Seat Ibiza Ecomotive: Test Drive
13 June 2008
|Key rival:|| VW Polo Bluemotion|
Seat's Ibiza Ecomotive has become only the second mainstream model to scrape below the free road tax 100g/km mark.
It joins the VW Polo Bluemotion on 99g/km thanks to a series of changes including lengthened gear ratios, aerodynamic improvements, low-rolling resistance tyres and weight reduction brought about by removing the spare wheel and some sound deadening materials.
The tweaks knock 25g/km of CO2 off the standard car's 124g/km emissions figure, while fuel consumption goes from 61.4mpg to 74.3.
The figures are the good news. On the flipside is the fact that, from the driver's seat, the 1.4-litre diesel engine is potentially the noisiest on sale, caused by the removal of that sound deadening. It's very much the old-school diesel engine sound, which isn't pleasant (although it does fade at higher speed). Despite that, performance is fine for a supermini.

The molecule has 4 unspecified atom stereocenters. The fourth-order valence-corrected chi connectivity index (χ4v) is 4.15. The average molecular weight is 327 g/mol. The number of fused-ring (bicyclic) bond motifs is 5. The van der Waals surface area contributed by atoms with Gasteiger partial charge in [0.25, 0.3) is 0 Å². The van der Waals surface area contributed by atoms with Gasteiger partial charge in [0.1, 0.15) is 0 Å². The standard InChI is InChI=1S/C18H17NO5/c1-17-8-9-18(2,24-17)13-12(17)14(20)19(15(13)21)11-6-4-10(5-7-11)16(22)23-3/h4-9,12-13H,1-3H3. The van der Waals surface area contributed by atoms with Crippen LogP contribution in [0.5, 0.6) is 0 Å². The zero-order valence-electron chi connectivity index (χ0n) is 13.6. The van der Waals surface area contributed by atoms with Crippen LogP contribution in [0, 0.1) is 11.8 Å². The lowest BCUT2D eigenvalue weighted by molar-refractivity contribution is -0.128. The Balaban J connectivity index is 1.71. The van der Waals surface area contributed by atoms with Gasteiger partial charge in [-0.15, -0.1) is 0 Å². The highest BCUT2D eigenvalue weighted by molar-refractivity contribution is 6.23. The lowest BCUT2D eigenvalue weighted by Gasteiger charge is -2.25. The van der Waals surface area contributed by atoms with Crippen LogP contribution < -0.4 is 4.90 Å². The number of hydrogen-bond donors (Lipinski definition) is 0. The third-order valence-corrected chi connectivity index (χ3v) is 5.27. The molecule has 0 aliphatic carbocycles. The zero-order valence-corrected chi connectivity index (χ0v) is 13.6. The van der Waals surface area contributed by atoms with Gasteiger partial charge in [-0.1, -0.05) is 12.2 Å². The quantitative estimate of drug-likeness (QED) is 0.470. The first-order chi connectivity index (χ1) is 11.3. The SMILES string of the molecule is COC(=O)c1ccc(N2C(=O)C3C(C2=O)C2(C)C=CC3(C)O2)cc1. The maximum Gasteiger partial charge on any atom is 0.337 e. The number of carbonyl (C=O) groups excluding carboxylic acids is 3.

Other bad news is the fact that Ecomotive drivers will have to make do with the old but admittedly still pretty version of the Ibiza that's about to be replaced. An Ecomotive version of the new Ibiza won't follow on until next year, so fleets looking for the green option will have to make do for now.
It feels very basic inside, too, although aircon and electric windows are standard, even if items such as electric mirrors aren't.
Free road tax, a miserly 26.5 pence per mile and benefit-in-kind payments of £24 a month for 20% tax payers on the three-door driven here demonstrate that it's possible to mitigate the impact of green taxes. The car's basic and noisy, but the financial benefits mean there will be drivers keen to jump on board the eco bandwagon.